As social media giants booted out Trump, the US President started finding support from several governments around the world. But he is also finding support from an unexpected source- China. The Chinese Communist Party (CCP) is, of course, not the one supporting Donald Trump. But it is the people of China who are comparing the bans and restrictions on Trump with Chinese censorship. In fact, Chinese social media is flooded with active support for Trump.
One thing is clear- Trump might have lost the US Presidential polls, but he remains the biggest China hawk across the world. He is one of the most outspoken enemies of the CCP and has inflicted heavy costs on China for its belligerence, and therefore those who don’t like CCP often end up showering praise on the outgoing US President. By praising Trump, the people of China are telling two things- one, they don’t like censorship and two, they support CCP’s enemies over the Chinese government.
Speaking about the wave of social media bans and restrictions on Trump, a Weibo user said, “Legally he’s still the president. This is a coup.” Some of the content is actually being driven by the Communist Party’s propaganda machinery itself. In the case of CCP’s propaganda tools, this event is being used to justify and validate China’s censorship culture.
Hu Xijin, the editor of the CCP mouthpiece Global Times, for example, wrote an opinion piece titled, “Twitter’s suspension of Trump’s account shows freedom of speech has boundaries in every society.” In a Weibo post, Hu even said that it would be tough for the US to bounce back and play the role of “the beacon of democracy.”
Basically, the CCP is telling Chinese people that every country has some restrictions on free speech. So, Beijing believes that the people of China have no right to feel concerned about enforced disappearances and State-sponsored murders of CCP critics.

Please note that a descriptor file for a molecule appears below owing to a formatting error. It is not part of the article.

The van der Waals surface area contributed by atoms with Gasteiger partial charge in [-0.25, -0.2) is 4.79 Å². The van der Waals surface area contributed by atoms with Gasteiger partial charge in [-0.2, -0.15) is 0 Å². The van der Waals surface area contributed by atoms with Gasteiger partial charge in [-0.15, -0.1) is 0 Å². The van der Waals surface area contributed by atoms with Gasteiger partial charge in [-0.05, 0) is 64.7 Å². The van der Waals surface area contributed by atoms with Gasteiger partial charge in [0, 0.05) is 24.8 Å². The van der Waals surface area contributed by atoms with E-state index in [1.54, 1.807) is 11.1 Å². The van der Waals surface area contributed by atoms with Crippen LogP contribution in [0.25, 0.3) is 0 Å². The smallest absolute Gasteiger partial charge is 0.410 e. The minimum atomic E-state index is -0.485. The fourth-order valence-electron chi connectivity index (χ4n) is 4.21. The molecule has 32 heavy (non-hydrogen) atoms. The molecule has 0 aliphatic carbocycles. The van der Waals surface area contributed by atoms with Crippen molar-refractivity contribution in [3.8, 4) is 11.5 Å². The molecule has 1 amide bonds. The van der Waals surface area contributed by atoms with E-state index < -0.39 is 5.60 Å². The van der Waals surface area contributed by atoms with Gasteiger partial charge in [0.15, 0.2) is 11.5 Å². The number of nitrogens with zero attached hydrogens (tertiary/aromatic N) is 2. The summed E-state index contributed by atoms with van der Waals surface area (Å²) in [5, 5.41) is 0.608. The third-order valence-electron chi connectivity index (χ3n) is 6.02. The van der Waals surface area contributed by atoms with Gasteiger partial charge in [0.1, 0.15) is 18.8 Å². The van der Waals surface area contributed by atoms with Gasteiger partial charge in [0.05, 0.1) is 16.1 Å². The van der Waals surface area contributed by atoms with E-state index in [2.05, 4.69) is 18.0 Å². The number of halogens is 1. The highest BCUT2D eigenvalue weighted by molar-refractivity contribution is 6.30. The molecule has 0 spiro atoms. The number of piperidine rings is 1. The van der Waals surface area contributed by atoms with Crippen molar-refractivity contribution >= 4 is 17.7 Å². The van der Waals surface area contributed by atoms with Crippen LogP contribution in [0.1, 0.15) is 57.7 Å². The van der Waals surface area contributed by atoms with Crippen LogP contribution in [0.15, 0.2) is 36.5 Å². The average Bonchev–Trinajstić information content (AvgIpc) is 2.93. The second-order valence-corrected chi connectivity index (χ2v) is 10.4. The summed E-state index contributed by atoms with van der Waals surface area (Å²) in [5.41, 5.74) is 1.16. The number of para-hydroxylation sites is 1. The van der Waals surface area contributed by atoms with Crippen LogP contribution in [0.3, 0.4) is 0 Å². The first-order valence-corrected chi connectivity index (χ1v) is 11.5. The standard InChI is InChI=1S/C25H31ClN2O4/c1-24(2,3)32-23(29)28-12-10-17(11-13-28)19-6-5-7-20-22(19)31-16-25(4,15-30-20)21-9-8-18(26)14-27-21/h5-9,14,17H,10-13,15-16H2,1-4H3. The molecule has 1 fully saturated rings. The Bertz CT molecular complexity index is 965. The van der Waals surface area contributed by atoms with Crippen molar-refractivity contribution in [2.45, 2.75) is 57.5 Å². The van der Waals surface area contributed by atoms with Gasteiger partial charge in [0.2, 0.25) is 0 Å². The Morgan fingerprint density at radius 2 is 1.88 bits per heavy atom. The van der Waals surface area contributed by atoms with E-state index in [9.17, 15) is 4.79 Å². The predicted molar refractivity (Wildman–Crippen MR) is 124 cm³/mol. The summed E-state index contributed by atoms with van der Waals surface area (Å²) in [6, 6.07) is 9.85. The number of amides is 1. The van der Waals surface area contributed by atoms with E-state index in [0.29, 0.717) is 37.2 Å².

But CCP propaganda usually has few takers. People of China keep drawing comparisons between Chinese censorship and what happened with Donald Trump. A Weibo user called Xichuangsuiji said, “When Twitter banned Trump, it was a private platform refusing to serve the president.” He added, “When Weibo bans you, it’s simply executing government guidelines to censor an individual’s speech.”
And then some individuals, who suffered horrifying censorship in China, simply cannot help but empathise with the outgoing US President. Ai Weiwei, a dissident artist, posted a tweet in Chinese that read, “Twitter and Facebook permit propaganda from the Global Times and the People’s Daily, and yet today, they went to war with their own president by censoring his expression.”
Yet, for many other Chinese social media users, the social media bans against Trump is an opportunity to vent out their accumulated frustration. People of China are generally compelled to hide their strong emotions against censorship. The reason is simple- if you criticise Chinese censorship, you will be censored again. Also, if the CCP feels particularly offended, it would destroy your life.
But now that the US President has been booted out by social media giants, the Chinese citizens can, at least, say that they don’t like censorship in as many words without being hounded by CCP authorities and neighbourhood officials. So, criticising the bans against Trump is an opportunity for Chinese citizens to describe just how emphatically they despise censorship.
Take Kuang Biao, for example. He is a political cartoonist, who has been censored time and again by the CCP. Last year, he drew a cartoon about Dr. Li Wenliang, the Wuhan doctor who was harassed by local police for sharing information about the Chinese virus outbreak. Dr. Li was shown wearing a mask of barbed wires. Of course, the cartoon faced censorship. This time, Biao created two cartoons criticising the bans against Trump and Chinese censors haven’t bothered.
Chinese citizens are criticising the bans on Trump. But their real message is to the CCP. People of China are making it clear that their patience is running thin and the CCP should wait for a massive rebellion over censorship.